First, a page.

To me it just depends on the rules of the forum. Free speech isn’t always conducive to good philosophical discussion and good discussion is the highest priority here. That’s why we’re here.
  • Is the Philosophy Forum "Woke" and Politically correct?
    It isn't necessary for valid speech to be actively censored in order for it to be attacked. Threats, intimidation, insults, dismissal, and bullying can be effectively used to get you to just shut up. Cases in point:T Clark

    Ya, that’s the “consequences” of free speech that isn’t protected. A nice little sidestep the woke brigade uses to maintain the illusion of moral high ground.

    It is noteworthy that these quotes are all from moderators.T Clark

    I still think your anger is clouding things for you. Baden made excellent points in that exchange you had.
  • Is the Philosophy Forum "Woke" and Politically correct?

    You misunderstand. If someone thinks “wokeness” is the “right” view as implied by other views being the views of “dicks” then that person is dangerously self righteous.
    Like this:
    People who disagree with woke ideology are terrible humans, dicks. Not only should we look down on them but we shouldn’t listen to them either, and we shouldn’t let other people listen to them so let’s make sure they suffer as a consequence of their free speech, hopefully job loss but for sure canceling an event other people wanted to have. You know what? Let’s just call him a racist, or a Nazi, then we scarcely have to justify anything we do any more. We are fighting evil racist nazis after all. Then let’s scour the texting history of everyone we don’t like to see if we can find something we can cancel them over. While we are it, let’s make sure we frame everything in the most severe way possible so that anyone who isn’t woke is a monster...let’s make insults a form of violence...hmmm, not enough let’s make it so it’s violence if you just don’t like what you hear. Perfect. Just remember, only a racist or bigot or nazi doesn’t share our view and rejects our social engineering and language control.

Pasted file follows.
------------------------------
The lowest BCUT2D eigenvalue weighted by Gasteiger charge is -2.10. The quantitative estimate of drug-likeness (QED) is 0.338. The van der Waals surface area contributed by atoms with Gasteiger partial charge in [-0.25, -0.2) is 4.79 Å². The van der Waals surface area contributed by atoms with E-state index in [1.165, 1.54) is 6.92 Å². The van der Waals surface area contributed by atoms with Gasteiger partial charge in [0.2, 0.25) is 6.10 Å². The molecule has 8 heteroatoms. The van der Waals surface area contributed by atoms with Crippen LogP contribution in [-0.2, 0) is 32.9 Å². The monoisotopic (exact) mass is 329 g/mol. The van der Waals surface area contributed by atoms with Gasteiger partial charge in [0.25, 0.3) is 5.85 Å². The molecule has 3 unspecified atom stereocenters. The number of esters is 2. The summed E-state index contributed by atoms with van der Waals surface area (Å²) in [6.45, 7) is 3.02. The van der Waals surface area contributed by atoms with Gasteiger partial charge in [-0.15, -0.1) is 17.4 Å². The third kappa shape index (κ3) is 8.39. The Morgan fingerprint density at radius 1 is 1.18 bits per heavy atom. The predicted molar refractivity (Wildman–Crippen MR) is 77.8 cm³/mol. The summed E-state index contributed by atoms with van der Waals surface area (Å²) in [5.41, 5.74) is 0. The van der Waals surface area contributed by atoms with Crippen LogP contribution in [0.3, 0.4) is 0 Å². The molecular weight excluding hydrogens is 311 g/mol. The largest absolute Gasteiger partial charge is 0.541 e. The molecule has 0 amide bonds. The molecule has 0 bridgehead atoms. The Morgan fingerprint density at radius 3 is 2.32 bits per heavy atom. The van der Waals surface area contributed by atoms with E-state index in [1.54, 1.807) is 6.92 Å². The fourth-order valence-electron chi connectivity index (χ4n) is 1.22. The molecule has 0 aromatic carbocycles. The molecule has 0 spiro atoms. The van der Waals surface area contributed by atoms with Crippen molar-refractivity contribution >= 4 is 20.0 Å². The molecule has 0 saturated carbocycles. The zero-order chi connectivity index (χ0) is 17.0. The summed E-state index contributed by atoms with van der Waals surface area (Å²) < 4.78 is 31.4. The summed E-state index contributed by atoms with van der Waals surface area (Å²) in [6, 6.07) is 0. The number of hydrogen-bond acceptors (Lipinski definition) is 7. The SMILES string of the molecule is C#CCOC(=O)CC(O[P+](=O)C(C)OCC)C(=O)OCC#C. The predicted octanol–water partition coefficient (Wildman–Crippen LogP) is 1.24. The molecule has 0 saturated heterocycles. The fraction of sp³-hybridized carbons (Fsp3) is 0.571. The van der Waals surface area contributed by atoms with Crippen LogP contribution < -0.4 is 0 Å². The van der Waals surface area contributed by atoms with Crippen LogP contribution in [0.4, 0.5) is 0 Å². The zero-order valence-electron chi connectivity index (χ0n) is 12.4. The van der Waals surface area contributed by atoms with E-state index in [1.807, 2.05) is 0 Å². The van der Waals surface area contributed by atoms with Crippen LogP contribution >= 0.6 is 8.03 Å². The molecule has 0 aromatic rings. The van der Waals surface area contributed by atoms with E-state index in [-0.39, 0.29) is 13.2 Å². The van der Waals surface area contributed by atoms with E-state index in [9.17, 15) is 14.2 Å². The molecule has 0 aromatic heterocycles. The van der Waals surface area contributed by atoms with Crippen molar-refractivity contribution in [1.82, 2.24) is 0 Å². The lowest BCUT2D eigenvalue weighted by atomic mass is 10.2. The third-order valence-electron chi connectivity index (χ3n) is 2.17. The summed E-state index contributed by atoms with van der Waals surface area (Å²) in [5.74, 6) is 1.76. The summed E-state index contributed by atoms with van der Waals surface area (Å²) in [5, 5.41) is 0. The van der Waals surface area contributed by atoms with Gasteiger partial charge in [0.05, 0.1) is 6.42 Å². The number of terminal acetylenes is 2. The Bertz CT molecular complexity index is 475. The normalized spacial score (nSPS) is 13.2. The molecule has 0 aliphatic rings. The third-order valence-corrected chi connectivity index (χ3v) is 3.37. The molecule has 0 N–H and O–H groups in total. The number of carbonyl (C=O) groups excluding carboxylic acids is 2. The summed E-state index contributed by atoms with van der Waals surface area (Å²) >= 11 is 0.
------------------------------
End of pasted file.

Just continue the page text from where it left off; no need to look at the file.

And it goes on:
Thats what woke is about. That’s textbook behaviour of the biggest dicks in history. The self righteousness is in the act of viewing “woke” as a moral high ground over other views. That’s the direct implication of saying opposing views to wokeness are the views of dicks.

    You can not be woke and still not be a dick and there are plenty of woke dicks out there so no woke isn’t just not being a dick. It’s as often the opposite of not being a dick as any other person with any other view is a dick...pretty often.
  • Is the Philosophy Forum "Woke" and Politically correct?
    What does “wokeness” even mean? Is it just “not being a dick”?Michael

    No, it’s more about the kind of people who are so self righteous they can only view people with different views to be “dicks”.
  • The why and origins of Religion
    It's not clear that in the case of the religious not living up to what they profess this is really due to cognitive dissonance. You'd need to rule out deliberate duplicity. Religion's bloody history warrants such scrutiny.baker

    I wouldn’t rule out either as an explanation. There are many reasons. Also Cognitive dissonance is observable, primarily through the contrast between a persons thought expression and their behaviour.